All about services for blind vets


Peggy McGee

Diane Kellermeyer, Chief Southwestern Blind Rehabilitation Center at the Tucson VA hospital, was the speaker at the January meeting of the Green Valley Chapter, Military Officers Association. The requirement to help those blinded by their military service was established on January 8, 1944 when President Franklin D. Roosevelt decreed that “no blinded serviceman from World War II will be returned to their homes without adequate training to meet the problems of necessity imposed upon them by their blindness.” This responsibility continued beyond World War II when President Harry S. Truman transferred the responsibility to care for blind veterans to the Veterans Health Administration on May 28, 1947. The first VA controlled Blind Rehabilitation Center opened on July 4, 1948. Besides the Center in Tucson, there are 12 additional centers scattered throughout the USA.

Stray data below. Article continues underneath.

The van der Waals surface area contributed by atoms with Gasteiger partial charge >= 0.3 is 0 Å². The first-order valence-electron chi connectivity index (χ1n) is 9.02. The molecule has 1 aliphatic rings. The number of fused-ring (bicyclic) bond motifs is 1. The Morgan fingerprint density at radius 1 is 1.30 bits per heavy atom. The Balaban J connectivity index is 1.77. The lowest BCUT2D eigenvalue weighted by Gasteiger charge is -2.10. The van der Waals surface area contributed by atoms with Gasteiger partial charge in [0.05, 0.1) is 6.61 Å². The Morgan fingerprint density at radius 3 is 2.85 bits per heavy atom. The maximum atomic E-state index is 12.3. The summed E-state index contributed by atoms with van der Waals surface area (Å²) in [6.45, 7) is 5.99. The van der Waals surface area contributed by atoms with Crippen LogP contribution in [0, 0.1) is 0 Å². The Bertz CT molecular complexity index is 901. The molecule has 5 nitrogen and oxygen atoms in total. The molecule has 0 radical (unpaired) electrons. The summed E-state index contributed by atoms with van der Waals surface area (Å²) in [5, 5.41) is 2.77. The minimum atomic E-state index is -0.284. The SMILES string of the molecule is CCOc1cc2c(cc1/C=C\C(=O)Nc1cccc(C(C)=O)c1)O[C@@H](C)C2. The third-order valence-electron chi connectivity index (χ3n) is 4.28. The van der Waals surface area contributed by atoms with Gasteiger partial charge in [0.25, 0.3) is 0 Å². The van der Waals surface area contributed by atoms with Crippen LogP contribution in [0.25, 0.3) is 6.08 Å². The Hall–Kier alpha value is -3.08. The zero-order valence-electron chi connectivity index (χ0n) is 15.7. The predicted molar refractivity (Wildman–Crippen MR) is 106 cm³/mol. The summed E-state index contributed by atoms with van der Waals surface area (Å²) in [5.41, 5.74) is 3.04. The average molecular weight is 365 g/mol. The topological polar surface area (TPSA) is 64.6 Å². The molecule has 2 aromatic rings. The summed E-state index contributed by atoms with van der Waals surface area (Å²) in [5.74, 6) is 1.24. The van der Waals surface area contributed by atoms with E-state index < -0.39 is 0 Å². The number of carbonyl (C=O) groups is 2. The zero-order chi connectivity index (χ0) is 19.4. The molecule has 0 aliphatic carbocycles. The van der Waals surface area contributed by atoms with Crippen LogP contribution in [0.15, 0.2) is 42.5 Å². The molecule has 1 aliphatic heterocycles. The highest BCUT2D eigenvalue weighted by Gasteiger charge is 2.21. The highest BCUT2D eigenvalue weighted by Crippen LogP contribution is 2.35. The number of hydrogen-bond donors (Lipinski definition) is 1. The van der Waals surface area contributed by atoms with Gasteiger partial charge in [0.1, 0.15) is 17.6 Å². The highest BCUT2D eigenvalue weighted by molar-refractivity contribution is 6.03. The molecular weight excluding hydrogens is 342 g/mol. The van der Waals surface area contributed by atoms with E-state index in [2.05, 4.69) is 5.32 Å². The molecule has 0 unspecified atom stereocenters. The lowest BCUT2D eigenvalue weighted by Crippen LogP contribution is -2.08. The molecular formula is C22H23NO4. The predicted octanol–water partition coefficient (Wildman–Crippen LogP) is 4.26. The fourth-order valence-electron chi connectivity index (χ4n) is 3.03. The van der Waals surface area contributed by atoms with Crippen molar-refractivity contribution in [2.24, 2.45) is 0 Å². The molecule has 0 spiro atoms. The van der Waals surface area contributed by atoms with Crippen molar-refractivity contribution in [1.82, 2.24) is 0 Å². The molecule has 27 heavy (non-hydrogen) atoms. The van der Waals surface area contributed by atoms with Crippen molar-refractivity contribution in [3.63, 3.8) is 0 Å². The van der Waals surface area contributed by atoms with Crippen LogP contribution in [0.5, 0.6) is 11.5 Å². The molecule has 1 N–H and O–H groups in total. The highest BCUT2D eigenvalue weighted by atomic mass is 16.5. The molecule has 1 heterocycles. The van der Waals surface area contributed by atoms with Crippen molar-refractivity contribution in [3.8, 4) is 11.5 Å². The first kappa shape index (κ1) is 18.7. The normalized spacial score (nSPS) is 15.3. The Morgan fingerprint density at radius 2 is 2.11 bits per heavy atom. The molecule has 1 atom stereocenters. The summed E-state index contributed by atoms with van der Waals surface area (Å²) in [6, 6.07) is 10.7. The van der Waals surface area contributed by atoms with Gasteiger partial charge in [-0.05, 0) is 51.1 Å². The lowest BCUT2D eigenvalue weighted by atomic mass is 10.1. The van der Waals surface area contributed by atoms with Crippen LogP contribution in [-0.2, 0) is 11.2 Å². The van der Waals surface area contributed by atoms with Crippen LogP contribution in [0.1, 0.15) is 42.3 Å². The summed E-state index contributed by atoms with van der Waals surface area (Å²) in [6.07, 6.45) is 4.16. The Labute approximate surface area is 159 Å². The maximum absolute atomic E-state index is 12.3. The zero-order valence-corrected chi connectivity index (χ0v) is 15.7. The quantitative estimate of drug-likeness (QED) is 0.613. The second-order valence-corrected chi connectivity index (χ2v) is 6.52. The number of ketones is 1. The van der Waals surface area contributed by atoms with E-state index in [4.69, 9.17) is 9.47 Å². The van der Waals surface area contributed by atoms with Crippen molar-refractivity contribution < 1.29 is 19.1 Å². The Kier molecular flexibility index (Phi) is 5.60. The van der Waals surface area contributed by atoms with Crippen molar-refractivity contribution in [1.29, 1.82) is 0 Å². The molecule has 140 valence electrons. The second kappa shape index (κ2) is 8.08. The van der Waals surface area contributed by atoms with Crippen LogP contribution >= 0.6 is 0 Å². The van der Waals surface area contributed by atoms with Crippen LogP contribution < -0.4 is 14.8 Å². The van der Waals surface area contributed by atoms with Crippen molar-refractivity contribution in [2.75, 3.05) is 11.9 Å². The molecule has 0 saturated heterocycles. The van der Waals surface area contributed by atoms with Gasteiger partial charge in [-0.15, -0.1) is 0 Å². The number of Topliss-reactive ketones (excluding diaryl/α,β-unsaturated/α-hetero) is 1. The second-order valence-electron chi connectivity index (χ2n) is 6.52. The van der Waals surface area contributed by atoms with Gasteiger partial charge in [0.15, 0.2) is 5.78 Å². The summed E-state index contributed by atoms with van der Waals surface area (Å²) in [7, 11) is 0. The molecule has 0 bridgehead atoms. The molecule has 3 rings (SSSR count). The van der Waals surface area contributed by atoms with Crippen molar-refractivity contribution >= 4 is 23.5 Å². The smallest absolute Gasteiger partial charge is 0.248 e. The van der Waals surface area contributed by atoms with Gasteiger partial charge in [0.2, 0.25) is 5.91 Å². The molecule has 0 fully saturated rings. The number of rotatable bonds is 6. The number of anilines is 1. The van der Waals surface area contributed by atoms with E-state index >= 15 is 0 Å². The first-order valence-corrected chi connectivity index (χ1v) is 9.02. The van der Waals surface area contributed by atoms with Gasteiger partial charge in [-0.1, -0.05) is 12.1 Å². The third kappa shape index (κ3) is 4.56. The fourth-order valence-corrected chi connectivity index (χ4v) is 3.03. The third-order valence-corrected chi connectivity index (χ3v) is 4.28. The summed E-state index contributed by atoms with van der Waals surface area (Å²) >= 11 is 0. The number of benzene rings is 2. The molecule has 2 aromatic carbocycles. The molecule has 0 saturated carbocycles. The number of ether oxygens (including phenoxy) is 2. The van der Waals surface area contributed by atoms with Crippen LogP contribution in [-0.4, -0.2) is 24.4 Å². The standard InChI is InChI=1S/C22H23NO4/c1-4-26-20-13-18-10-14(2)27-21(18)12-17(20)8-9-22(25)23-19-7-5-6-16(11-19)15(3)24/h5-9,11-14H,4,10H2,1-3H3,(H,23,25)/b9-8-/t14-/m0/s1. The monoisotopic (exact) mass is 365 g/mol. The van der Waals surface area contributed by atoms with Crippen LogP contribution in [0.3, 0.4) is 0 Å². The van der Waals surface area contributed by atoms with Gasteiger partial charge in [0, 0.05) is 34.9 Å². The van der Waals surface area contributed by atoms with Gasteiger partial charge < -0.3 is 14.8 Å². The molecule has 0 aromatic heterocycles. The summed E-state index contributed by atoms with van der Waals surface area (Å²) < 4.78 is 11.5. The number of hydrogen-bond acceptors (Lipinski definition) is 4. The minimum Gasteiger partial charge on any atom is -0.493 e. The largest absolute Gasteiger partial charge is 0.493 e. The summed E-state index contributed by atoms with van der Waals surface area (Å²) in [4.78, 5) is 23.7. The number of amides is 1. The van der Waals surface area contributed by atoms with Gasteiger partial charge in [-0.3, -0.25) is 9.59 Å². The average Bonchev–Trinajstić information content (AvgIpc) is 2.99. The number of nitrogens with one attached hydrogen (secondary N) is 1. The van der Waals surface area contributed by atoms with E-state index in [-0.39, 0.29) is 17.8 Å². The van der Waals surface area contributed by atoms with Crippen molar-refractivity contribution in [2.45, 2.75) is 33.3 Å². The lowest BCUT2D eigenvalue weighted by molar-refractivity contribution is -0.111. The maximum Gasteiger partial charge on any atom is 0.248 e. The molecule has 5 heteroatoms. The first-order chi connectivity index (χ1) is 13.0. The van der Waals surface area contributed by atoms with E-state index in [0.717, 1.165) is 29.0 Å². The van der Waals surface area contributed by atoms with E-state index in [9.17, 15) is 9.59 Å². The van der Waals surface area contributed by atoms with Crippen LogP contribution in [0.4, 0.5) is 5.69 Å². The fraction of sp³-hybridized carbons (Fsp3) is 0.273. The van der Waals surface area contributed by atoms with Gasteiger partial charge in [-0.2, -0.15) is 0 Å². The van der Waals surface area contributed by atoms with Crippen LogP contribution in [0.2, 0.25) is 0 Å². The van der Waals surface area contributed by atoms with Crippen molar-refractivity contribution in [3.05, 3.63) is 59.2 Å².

The centers have for their mission to serve both veterans and active duty service members who are totally as well as legally blind or who suffer from significant vision loss. Training is not only limited to the service members but to families as well who must interact with the veteran on a daily basis.

From the initial stages of the program where orientation and mobility training were foremost, the program learned from its mistakes by individualizing each person’s need versus a broad brush stroke approach to the visually impaired. Today’s veterans get instruction in basic home repair, tool safety, problem solving as well as how to use technological aids to help them. And here in Green Valley there is a golf program at the Haven Golf Course for blind veterans who come here to enjoy our mild winters as well as learn to play golf.